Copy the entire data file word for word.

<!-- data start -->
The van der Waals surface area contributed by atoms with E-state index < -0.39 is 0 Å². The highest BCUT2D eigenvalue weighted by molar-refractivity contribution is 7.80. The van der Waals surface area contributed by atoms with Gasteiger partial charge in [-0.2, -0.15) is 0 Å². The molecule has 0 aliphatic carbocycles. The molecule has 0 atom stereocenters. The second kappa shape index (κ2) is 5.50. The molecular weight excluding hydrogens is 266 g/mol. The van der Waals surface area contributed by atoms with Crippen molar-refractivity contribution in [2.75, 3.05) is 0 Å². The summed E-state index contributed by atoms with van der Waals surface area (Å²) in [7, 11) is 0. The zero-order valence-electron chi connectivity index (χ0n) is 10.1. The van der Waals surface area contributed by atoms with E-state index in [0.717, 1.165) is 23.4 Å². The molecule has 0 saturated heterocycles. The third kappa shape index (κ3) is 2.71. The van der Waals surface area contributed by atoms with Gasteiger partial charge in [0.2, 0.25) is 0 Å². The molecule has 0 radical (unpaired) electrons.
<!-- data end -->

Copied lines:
The van der Waals surface area contributed by atoms with E-state index < -0.39 is 0 Å². The highest BCUT2D eigenvalue weighted by molar-refractivity contribution is 7.80. The van der Waals surface area contributed by atoms with Gasteiger partial charge in [-0.2, -0.15) is 0 Å². The molecule has 0 aliphatic carbocycles. The molecule has 0 atom stereocenters. The second kappa shape index (κ2) is 5.50. The molecular weight excluding hydrogens is 266 g/mol. The van der Waals surface area contributed by atoms with Crippen molar-refractivity contribution in [2.75, 3.05) is 0 Å². The summed E-state index contributed by atoms with van der Waals surface area (Å²) in [7, 11) is 0. The zero-order valence-electron chi connectivity index (χ0n) is 10.1. The van der Waals surface area contributed by atoms with E-state index in [0.717, 1.165) is 23.4 Å². The molecule has 0 saturated heterocycles. The third kappa shape index (κ3) is 2.71. The van der Waals surface area contributed by atoms with Gasteiger partial charge in [0.2, 0.25) is 0 Å². The molecule has 0 radical (unpaired) electrons.